UConn Management Professor: Workplace Interruptions Jeopardize Productivity

UConn management expert Nora Madjar says even seemingly small interruptions in the workplace can end up having negative effects on workers.

Studio shot of young woman working in office covered with adhesive notes

Workers who are barraged with regular interruptions at work are at risk for stress, lower productivity, and dissatisfaction. (Getty Images)

In many American workplaces, employees are bombarded with almost incessant interruptions that disrupt concentration, derail productivity, and generate stress.

Many office workers and IT professionals report being interrupted every three to 11 minutes, while nurses, on average, are interrupted six to 12 times an hour. Most business emails are opened within six seconds of being received, and employees check their emails up to 36 times an hour, according to UConn management professor Nora Madjar.

“Competing demands and interruptions have become a way of life as employees juggle multiple responsibilities, work on multiple teams, and manage many projects,’’ says Madjar, whose research focuses on both the impact of interruptions and ways to minimize them.

“We know that multitasking is not efficient,’’ she says. “When an employee must repeatedly switch his or her focus of attention, this often reduces the time available for deep, quality work. When that worker loses his or her train of thought, it takes time to start over and re-focus on the original task.’’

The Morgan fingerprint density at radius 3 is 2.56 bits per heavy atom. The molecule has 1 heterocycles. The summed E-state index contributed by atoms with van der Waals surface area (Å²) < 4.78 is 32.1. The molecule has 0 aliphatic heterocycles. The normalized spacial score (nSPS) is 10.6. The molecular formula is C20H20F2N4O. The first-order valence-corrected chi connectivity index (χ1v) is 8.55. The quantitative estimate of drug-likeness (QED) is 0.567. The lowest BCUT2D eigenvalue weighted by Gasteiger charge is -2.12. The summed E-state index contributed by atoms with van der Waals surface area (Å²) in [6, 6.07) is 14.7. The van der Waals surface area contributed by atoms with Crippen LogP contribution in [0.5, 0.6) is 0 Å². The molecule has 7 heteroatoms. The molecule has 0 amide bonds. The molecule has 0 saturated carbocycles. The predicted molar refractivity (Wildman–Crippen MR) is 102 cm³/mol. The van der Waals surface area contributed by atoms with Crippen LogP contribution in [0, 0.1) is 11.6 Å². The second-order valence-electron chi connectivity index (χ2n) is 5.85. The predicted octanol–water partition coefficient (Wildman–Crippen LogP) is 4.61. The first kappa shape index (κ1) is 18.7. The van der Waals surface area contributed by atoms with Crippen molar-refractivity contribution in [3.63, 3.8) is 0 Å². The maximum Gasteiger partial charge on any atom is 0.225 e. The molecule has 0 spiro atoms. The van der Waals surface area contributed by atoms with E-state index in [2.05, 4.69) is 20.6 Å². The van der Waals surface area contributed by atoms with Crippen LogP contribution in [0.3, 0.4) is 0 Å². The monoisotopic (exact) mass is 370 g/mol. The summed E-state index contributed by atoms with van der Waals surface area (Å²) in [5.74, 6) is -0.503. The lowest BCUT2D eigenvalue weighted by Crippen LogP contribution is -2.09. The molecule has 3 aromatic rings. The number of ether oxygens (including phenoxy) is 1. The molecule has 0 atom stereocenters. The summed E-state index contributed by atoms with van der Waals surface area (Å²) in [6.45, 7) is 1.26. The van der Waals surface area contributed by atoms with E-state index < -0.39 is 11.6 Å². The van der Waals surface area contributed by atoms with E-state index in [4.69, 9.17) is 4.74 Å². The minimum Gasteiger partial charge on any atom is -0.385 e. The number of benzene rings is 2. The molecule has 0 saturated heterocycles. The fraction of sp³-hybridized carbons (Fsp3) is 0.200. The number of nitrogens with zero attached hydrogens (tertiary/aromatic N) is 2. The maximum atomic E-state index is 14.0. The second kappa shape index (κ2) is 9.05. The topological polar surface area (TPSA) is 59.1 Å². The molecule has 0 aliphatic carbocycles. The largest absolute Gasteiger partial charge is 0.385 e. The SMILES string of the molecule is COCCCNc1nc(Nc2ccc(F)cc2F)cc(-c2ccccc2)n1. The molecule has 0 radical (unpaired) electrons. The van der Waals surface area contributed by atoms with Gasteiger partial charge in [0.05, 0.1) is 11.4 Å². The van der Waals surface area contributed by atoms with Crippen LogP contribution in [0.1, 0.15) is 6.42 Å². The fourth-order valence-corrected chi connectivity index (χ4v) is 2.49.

Madjar co-authored research titled “Interruptions and Task Transitions: Understanding their Characteristics, Processes and Consequences’’ which appeared in Academy of Management Annals in August. She collaborated with  professors Sophie Leroy of the University of Washington and Aaron Schmidt of the University of Minnesota.

Interruptions Multiplied During The Pandemic

The team’s research took on even greater significance when the COVID-19 pandemic necessitated a dramatic shift to remote work for many office workers. In response, the researchers are expanding their work to investigate how working from home has impacted employees, particularly those with young children, and how interruptions and the perceptions of the interrupted differ depending on their gender.

The demands on workers today are unprecedented, Madjar says. Almost overnight, many were expected to be engaged and productive at their jobs while simultaneously tending to their children’s needs.

“With the COVID-19 pandemic, and people working from home, they are contending with even more interruptions, both from their supervisors and from family members,’’ she says. “The pandemic has created an urgency around this type of research. Interruptions in the workplace are posing a serious threat to employees’ performance and reputation.

“The nature of those workplace interruptions is also very different than in the past,’’ she says. “Before, interruptions might have involved chatter from a colleague or a text from someone with an urgent request. Today it might be a child demanding attention, requesting lunch, or needing assistance with homework.’’

Madjar adds: “Another unique phenomenon is whether these personal interruptions are occurring privately or in public. A child who wants a kiss may be a delightful interruption in private, but if an employee is on a Zoom call with the CEO, it might elicit a negative emotion.’’

Why Do Workplace Interruptions Matter?

Interruptions in the workplace impact both the quality of work and the well-being of employees, Madjar says.

Studies focused on task performance, accuracy and errors, quality of information processing, and other assignments, have consistently documented the harmful effects of interruptions, including the cognitive disadvantages of switching focus of attention.